Waltz begins this influential essay with an extended discussion about systems theory. He defines a system as "structured," that is, it has a
system-wide component that makes it possible to think of the system as a whole.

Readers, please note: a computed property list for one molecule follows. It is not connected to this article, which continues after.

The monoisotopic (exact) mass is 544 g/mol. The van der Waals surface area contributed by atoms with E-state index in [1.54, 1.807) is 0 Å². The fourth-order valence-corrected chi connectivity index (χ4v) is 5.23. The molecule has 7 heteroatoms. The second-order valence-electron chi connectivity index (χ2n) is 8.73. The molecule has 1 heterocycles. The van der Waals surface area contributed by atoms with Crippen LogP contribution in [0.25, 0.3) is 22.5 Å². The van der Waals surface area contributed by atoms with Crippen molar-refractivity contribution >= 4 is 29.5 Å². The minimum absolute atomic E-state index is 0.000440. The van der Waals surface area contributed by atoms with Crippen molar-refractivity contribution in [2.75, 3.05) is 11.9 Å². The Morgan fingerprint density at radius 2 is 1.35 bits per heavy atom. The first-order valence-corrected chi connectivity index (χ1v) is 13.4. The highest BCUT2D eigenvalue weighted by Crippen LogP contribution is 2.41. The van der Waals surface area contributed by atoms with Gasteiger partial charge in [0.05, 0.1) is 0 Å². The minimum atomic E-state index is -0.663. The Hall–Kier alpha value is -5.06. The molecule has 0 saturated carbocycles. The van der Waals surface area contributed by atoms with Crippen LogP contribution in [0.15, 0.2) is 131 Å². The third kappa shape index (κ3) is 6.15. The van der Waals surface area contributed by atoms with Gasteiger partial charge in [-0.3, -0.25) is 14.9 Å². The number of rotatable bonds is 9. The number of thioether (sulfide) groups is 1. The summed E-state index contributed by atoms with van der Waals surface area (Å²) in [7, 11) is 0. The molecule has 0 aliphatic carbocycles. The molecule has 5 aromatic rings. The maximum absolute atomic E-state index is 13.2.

Within the system of international politics, he argues (as a realist) that ideologies, personal characteristics of world leaders, and other factors are largely irrelevant. Unlike domestic political systems, there is no formal hierarchy, and so the system of world politics is fundamentally "decentralized and anarchic." There are no well-defined roles for nations, and no nations are bound to obey; no nations are entitled by their position within the system to lead other nations. To explain how the system of world relations works, Waltz turns to what he describes as a classical economics model, the one pioneered by Adam Smith. In this way of thinking, a system exists even though everyone within it is an independent (economic) actor. People behave in predictable ways—to...
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